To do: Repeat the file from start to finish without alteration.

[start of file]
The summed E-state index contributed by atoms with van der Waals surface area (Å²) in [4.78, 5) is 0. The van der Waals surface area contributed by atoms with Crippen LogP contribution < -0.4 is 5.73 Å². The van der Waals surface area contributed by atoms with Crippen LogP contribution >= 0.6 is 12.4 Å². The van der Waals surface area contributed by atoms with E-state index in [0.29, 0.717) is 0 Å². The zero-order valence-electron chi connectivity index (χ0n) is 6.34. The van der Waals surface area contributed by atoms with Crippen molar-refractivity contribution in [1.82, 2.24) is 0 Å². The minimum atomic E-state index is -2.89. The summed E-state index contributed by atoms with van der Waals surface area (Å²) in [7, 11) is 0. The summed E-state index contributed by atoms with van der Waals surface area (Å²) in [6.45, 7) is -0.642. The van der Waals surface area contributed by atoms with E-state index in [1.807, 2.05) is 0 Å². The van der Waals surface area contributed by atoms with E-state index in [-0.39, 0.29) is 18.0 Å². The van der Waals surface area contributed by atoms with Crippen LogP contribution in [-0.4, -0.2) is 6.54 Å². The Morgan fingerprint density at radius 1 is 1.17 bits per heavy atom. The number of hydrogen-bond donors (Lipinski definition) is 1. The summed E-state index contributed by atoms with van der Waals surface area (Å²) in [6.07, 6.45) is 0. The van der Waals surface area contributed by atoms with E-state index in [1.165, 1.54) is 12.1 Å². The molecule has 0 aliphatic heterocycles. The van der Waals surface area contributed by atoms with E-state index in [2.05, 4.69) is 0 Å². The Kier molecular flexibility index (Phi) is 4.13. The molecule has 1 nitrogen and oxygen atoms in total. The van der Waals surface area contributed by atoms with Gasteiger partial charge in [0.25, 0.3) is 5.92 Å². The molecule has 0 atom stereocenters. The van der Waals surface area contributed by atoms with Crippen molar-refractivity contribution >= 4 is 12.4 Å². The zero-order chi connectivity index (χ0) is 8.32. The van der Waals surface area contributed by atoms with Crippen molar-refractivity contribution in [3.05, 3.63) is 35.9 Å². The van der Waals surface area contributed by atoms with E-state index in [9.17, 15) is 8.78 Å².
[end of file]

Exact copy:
The summed E-state index contributed by atoms with van der Waals surface area (Å²) in [4.78, 5) is 0. The van der Waals surface area contributed by atoms with Crippen LogP contribution < -0.4 is 5.73 Å². The van der Waals surface area contributed by atoms with Crippen LogP contribution >= 0.6 is 12.4 Å². The van der Waals surface area contributed by atoms with E-state index in [0.29, 0.717) is 0 Å². The zero-order valence-electron chi connectivity index (χ0n) is 6.34. The van der Waals surface area contributed by atoms with Crippen molar-refractivity contribution in [1.82, 2.24) is 0 Å². The minimum atomic E-state index is -2.89. The summed E-state index contributed by atoms with van der Waals surface area (Å²) in [7, 11) is 0. The summed E-state index contributed by atoms with van der Waals surface area (Å²) in [6.45, 7) is -0.642. The van der Waals surface area contributed by atoms with E-state index in [1.807, 2.05) is 0 Å². The van der Waals surface area contributed by atoms with E-state index in [-0.39, 0.29) is 18.0 Å². The van der Waals surface area contributed by atoms with Crippen LogP contribution in [-0.4, -0.2) is 6.54 Å². The Morgan fingerprint density at radius 1 is 1.17 bits per heavy atom. The number of hydrogen-bond donors (Lipinski definition) is 1. The summed E-state index contributed by atoms with van der Waals surface area (Å²) in [6.07, 6.45) is 0. The van der Waals surface area contributed by atoms with E-state index in [1.165, 1.54) is 12.1 Å². The molecule has 0 aliphatic heterocycles. The van der Waals surface area contributed by atoms with E-state index in [2.05, 4.69) is 0 Å². The Kier molecular flexibility index (Phi) is 4.13. The molecule has 1 nitrogen and oxygen atoms in total. The van der Waals surface area contributed by atoms with Gasteiger partial charge in [0.25, 0.3) is 5.92 Å². The molecule has 0 atom stereocenters. The van der Waals surface area contributed by atoms with Crippen molar-refractivity contribution >= 4 is 12.4 Å². The zero-order chi connectivity index (χ0) is 8.32. The van der Waals surface area contributed by atoms with Crippen molar-refractivity contribution in [3.05, 3.63) is 35.9 Å². The van der Waals surface area contributed by atoms with E-state index in [9.17, 15) is 8.78 Å².